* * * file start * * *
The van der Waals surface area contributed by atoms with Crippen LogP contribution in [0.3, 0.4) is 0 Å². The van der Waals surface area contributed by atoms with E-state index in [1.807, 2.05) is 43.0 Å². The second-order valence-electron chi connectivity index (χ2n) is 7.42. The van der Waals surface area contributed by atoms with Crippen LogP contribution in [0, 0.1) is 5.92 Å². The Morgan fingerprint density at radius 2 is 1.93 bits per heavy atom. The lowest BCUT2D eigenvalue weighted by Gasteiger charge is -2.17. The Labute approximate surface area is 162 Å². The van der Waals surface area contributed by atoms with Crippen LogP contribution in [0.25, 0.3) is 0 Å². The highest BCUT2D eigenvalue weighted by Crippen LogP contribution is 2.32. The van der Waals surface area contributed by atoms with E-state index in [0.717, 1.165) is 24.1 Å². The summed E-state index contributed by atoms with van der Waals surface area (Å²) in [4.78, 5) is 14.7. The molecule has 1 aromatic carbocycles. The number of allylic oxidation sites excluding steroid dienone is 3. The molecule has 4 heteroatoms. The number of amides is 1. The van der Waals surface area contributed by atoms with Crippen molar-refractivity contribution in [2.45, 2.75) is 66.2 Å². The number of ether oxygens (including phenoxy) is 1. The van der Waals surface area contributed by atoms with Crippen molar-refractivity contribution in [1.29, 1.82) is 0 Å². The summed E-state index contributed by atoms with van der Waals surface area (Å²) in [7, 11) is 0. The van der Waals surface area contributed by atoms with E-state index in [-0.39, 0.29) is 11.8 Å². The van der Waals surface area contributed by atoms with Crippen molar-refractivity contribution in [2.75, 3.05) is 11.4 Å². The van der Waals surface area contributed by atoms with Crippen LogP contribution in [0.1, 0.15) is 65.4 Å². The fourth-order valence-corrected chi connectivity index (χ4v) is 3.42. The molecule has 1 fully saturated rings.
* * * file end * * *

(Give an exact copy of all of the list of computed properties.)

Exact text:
The van der Waals surface area contributed by atoms with Crippen LogP contribution in [0.3, 0.4) is 0 Å². The van der Waals surface area contributed by atoms with E-state index in [1.807, 2.05) is 43.0 Å². The second-order valence-electron chi connectivity index (χ2n) is 7.42. The van der Waals surface area contributed by atoms with Crippen LogP contribution in [0, 0.1) is 5.92 Å². The Morgan fingerprint density at radius 2 is 1.93 bits per heavy atom. The lowest BCUT2D eigenvalue weighted by Gasteiger charge is -2.17. The Labute approximate surface area is 162 Å². The van der Waals surface area contributed by atoms with Crippen LogP contribution in [0.25, 0.3) is 0 Å². The highest BCUT2D eigenvalue weighted by Crippen LogP contribution is 2.32. The van der Waals surface area contributed by atoms with E-state index in [0.717, 1.165) is 24.1 Å². The summed E-state index contributed by atoms with van der Waals surface area (Å²) in [4.78, 5) is 14.7. The molecule has 1 aromatic carbocycles. The number of allylic oxidation sites excluding steroid dienone is 3. The molecule has 4 heteroatoms. The number of amides is 1. The van der Waals surface area contributed by atoms with Crippen molar-refractivity contribution in [2.45, 2.75) is 66.2 Å². The number of ether oxygens (including phenoxy) is 1. The van der Waals surface area contributed by atoms with Crippen molar-refractivity contribution in [1.29, 1.82) is 0 Å². The summed E-state index contributed by atoms with van der Waals surface area (Å²) in [7, 11) is 0. The van der Waals surface area contributed by atoms with E-state index in [-0.39, 0.29) is 11.8 Å². The van der Waals surface area contributed by atoms with Crippen molar-refractivity contribution in [2.75, 3.05) is 11.4 Å². The van der Waals surface area contributed by atoms with Crippen LogP contribution in [0.1, 0.15) is 65.4 Å². The fourth-order valence-corrected chi connectivity index (χ4v) is 3.42. The molecule has 1 fully saturated rings.